One very interesting study that examines this idea is Neme et al. (2017). They inserted completely random genes, coding for polypeptides of 65 random amino acids in length, into E. coli bacteria, and observed what happened to the bacteria as a result. What they found is that 52% of the polypeptides decreased the fitness of the host bacterium (slowing its growth), whereas 23% were neutral in effect, and 25% actually increased the fitness of the host bacterium (speeding up its growth).
The same thing was shown by Tretyachenko et al. (2017). They generated ten thousand random 100-amino-acid protein sequences and inserted them into E. coli bacteria. What they found is that the polypeptides were well-tolerated by the E. coli, and that a high proportion (~25%) in fact had defined secondary structures (α-helixes and β-sheets)! Furthermore, the random polypeptides were fairly well-ordered.
What does all this have to do with the ‘waiting time problem’? Mainly, I think it’s applicable because it shows that completely random gene sequences can exist without having any deleterious effect on the host (and indeed do so about 50% of the time). Sometimes they even have a beneficial effect. So it’s totally false to think that any mutation leading up to a functional protein will necessarily be deleterious. This invalidates the ‘waiting time problem’ entirely.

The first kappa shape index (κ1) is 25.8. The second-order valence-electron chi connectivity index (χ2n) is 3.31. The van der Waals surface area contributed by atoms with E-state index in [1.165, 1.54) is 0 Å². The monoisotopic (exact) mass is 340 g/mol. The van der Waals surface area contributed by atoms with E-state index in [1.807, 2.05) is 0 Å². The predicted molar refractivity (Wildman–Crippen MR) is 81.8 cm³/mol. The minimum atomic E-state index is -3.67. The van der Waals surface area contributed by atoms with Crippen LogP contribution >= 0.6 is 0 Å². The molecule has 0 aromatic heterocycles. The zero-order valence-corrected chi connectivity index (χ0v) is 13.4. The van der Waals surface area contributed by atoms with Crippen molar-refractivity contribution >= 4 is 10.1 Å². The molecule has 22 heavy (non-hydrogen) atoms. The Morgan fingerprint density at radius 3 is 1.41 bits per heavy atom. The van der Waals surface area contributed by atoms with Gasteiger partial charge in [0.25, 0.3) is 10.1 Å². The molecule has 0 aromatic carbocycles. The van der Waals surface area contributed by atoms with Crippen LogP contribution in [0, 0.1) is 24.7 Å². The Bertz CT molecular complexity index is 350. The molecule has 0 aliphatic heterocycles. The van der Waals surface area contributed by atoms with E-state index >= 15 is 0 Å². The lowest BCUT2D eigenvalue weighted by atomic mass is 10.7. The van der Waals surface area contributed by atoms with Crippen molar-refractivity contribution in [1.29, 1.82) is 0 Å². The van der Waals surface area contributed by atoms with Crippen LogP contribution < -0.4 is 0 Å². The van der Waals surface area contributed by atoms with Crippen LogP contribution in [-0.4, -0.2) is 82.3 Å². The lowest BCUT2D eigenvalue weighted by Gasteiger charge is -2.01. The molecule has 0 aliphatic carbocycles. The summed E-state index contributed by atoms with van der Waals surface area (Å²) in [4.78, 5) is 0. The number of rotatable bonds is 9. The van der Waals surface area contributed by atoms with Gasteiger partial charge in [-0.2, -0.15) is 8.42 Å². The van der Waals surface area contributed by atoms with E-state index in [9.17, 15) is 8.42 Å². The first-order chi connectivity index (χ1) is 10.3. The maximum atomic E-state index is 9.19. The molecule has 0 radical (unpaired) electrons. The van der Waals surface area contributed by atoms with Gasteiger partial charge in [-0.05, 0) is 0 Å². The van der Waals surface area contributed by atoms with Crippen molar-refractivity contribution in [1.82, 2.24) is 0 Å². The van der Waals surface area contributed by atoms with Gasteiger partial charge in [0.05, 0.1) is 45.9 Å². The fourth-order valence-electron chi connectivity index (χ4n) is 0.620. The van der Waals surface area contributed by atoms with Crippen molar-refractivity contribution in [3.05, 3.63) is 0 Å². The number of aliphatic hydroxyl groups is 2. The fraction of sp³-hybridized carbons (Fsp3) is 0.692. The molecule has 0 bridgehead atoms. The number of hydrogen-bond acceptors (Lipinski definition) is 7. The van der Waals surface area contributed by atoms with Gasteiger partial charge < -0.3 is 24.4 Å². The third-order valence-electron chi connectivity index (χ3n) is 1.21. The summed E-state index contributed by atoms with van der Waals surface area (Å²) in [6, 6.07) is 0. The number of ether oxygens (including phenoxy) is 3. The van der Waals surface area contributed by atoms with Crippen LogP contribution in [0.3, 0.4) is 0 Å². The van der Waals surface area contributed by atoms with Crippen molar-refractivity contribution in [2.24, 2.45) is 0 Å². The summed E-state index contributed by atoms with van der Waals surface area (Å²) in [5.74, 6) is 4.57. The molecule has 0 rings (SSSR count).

Finally, the ‘waiting time problem’ has also been shown to be false, observationally. The adaptation which originally allowed the HIV-1 group N virus to transmit to humans involved four amino acid changes, each one of which individually is deleterious, and so they all would have had to occur at once (Sauter et al. 2012).
According to Behe’s ID book The Edge of Evolution, which rests entirely on the ‘waiting time problem,’ an adaptation involving four simultaneous mutations should be at or beyond the “edge of evolution,” since (according to Behe) such a change could never have occurred in the entire 4.5 billion year history of the earth. But this change, involving four simultaneous mutations, was observed to happen in just a few decades. Thus, this piece of observational evidence shows that all ‘waiting time’ calculations must be off by many orders of magnitude, most likely for the reasons laid out above.
The ‘sequence problem’ and ‘waiting time problem’ are non-problems. They have been shown observationally to be wrong on many levels, and (in YEC lingo) this is an example of ‘observational science’ not ‘historical science,’ so creationists should (if they were consistent) not disagree with this.
In addition, @colewd, I’m not sure what any of this has to do with common ancestry in the first place. The original thread was about whether all organisms are related through ancestry, not whether evolution is guided or not. Those are two very different questions. Please enlighten us as to how, even if the ‘sequence problem’ and ‘waiting time problem’ are correct, this would demonstrate that all organisms do not share common ancestry.
@colewd, I am absolutely sure that you will take none of this to heart. You have shown yourself to be unwilling to consider evidence against your position time and time again, and I very much doubt that this will be the thing to change your mind. But I hope that someone somewhere will find all of this information useful and interesting.